You can regulate your employee's working hours depending on the needs of your business and the nature of the job, provided you comply with the provisions of the Basic Conditions of Employment Act (BCEA), says the Practical Guide to Human Resources Management.
In fact, the BCEA even allows you to get your employees to work longer shifts without paying overtime, BUT only if you meet certain conditions.
Can you get your employee to work longer shifts and not pay him for overtime?
Yes, one way to get your employee to work longer shifts without paying overtime is through a compressed working week.
This means you may agree with your employee in writing that he'll work for up to 12 hours a day.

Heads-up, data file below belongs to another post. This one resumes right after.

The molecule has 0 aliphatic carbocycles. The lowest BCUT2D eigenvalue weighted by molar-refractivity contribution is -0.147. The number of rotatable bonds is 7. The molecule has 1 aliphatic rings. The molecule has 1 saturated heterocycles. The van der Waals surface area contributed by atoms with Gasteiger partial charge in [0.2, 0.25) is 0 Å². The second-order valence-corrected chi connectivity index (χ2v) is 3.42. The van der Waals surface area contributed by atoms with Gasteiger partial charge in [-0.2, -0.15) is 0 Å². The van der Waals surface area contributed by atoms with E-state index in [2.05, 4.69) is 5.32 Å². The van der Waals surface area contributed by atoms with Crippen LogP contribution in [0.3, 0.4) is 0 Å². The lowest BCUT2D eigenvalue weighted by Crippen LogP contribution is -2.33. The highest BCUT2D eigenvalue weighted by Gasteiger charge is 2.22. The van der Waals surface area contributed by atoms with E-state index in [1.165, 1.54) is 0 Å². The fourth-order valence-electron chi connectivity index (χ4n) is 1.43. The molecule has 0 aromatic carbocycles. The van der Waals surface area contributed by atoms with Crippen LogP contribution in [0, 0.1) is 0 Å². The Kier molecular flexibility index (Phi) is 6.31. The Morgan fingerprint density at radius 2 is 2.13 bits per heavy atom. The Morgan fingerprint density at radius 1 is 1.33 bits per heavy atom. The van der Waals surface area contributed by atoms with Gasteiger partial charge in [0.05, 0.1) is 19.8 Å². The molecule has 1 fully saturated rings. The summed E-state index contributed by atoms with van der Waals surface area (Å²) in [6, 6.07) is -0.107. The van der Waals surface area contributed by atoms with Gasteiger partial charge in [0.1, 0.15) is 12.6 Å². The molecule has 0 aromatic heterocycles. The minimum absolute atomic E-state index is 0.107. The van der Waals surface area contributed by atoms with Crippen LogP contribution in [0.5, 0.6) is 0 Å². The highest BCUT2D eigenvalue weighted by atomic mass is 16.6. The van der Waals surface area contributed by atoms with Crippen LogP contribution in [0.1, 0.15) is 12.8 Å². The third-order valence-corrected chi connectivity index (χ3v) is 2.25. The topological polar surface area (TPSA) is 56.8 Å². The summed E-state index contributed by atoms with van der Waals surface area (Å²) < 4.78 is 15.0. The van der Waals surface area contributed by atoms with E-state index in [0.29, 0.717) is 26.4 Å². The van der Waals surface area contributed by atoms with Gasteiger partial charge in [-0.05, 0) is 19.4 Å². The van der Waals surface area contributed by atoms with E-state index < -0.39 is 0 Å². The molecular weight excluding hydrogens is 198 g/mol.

You can only do this if he doesn't:
For example, Mary can agree to work for 12 hours on Monday, Tuesday and Wednesday (three days) and nine hours on Friday. She would now have worked 45 ordinary hours that week (12 x 3 days = 36 + 9 = 45 hours).
In addition to these ordinary hours, if Mary's contract of employment provides for overtime or if Mary agrees, Mary can work eight hours on Friday and maybe an extra two hours on Sunday.
Now she would have worked 10 hours overtime. Altogether, Mary will have worked for five days and for 55 hours (45 ordinary hours and 10 hours overtime).
You can use any combination of the number of days and the hours (ordinary or overtime) in those days, as long as the total number of hours in the week doesn't exceed:
Remember, when arranging working hours, you must consider the health of employees, meal, rest and daily intervals as well as payment considerations for overtime or Sunday work.
Use this method to ensure your employee works longer shifts at no cost to you.